• Debray prepared it, in a compact state, by reducing the volatilized chloride with melted sodium, in an atmosphere of hydrogen.

  • It is not appreciably volatilized at a red heat.

  • In this process the ammonium chloride is volatilized in large iron retorts lined with Doulton tiles, and then led into large upright wrought-iron cylinders lined with fire-bricks.

  • It is a white powder, almost insoluble in water, and when volatilized, condenses in two crystalline forms, either octahedral or prismatic. It is insoluble in sulphuric and nitric acids, but is readily soluble in hydrochloric and tartaric acids and in solutions of the caustic alkalies.

  • it is used in various forms of carburettor, in which it is volatilized and its vapour used for enriching coal gas up to the requisite illuminating power.

  • It is not volatilized even when heated to redness in a current of hydrogen, and it burns readily to the pentoxide when heated in oxygen.

  • The oil is introduced in a thin stream upon a series of inclined and channelled bars, where it is almost immediately volatilized and burnt by air flowing in through parallel orifices.

  • The simplest modes of preparing pure glycerin are based on the saponification of fats, either by alkalis or by superheated steam, and on the circumstance that, although glycerin cannot be distilled by itself under the ordinary pressure without decomposition, it can be readily volatilized in a current of superheated steam.

  • Chem., 1905, 45, p. 166) by heating the crude metal (obtained by other processes) in a current of oxygen until all the osmium is volatilized as tetroxide.

  • If the incrustation be white and readily volatile, arsenic is present, if more difficultly volatile and beads are present, antimony; zinc gives an incrustation yellow whilst hot, white on cooling, and volatilized with difficulty; tin gives a pale yellow incrustation, which becomes white on cooling, and does not volatilize in either the reducing or oxidizing flames; lead gives a lemon-yellow incrustation turning sulphur-yellow on cooling, together with metallic malleable beads; bismuth gives metallic globules and a dark orange-yellow incrustation, which becomes lemon-yellow on cooling; cadmium gives a reddish-brown incrustation, which is removed without leaving a gleam by heating in the reducing flame; silver gives white metallic globules and a dark-red incrustation.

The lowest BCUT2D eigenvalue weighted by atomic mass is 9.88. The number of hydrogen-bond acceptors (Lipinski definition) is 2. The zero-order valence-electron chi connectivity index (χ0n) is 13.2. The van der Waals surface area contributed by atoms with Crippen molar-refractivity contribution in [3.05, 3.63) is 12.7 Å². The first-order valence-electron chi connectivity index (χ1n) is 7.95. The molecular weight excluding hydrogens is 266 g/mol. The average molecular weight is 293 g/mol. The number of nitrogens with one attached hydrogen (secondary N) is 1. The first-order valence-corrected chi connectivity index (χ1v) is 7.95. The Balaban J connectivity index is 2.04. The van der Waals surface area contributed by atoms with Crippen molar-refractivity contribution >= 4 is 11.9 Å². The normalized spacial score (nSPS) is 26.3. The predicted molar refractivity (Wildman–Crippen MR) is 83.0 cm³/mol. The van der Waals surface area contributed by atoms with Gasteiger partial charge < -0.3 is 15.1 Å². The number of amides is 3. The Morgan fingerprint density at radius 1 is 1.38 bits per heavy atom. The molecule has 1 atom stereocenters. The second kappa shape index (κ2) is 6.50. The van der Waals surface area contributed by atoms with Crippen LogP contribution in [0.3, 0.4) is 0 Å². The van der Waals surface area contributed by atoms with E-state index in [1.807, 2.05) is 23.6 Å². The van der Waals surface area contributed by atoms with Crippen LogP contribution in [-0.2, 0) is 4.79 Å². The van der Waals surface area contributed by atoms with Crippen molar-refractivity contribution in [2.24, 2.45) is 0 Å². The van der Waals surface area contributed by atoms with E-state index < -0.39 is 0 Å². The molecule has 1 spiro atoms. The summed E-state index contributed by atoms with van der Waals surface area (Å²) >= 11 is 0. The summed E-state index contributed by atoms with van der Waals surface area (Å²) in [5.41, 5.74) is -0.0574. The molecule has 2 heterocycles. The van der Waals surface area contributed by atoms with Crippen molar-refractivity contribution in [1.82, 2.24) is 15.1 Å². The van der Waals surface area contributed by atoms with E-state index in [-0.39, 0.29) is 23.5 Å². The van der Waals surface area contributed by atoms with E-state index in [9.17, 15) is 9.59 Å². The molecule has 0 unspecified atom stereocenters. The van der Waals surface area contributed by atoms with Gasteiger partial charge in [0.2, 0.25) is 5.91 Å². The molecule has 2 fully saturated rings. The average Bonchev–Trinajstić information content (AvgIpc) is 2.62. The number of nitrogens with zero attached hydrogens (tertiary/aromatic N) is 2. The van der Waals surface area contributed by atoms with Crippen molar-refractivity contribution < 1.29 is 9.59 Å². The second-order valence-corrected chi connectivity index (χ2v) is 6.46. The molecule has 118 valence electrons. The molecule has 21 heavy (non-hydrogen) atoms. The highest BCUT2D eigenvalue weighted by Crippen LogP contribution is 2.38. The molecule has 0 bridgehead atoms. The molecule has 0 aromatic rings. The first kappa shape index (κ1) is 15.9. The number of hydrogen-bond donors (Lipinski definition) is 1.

• The leading products of the blast-furnace are argentiferous lead (base bullion), matte, slag and flue-dust (fine particles of charge and volatilized metal carried out of the furnace by the ascending gas current).

  • Volatilized more or less readily when heated beyond their fusing points in open crucibles: antimony (very readily), lead, bismuth, tin, silver.

  • The following are readily volatilized in a current of chlorine, at a red heat: AiCI 3, CrC1 3, FeC1 3, the chlorides of aluminium, chromium, iron.

  • The following, though volatile at higher temperatures, are not volatilized at dull redness: KC1, NaCI, LiC1, NiC1 2, CoC1 2, MnC1 2, ZnCl 2, MgCl 2, PbCl 2, AgCI, the chlorides of potassium, sodium, lithium, nickel, cobalt, manganese, zinc, magnesium, lead, silver.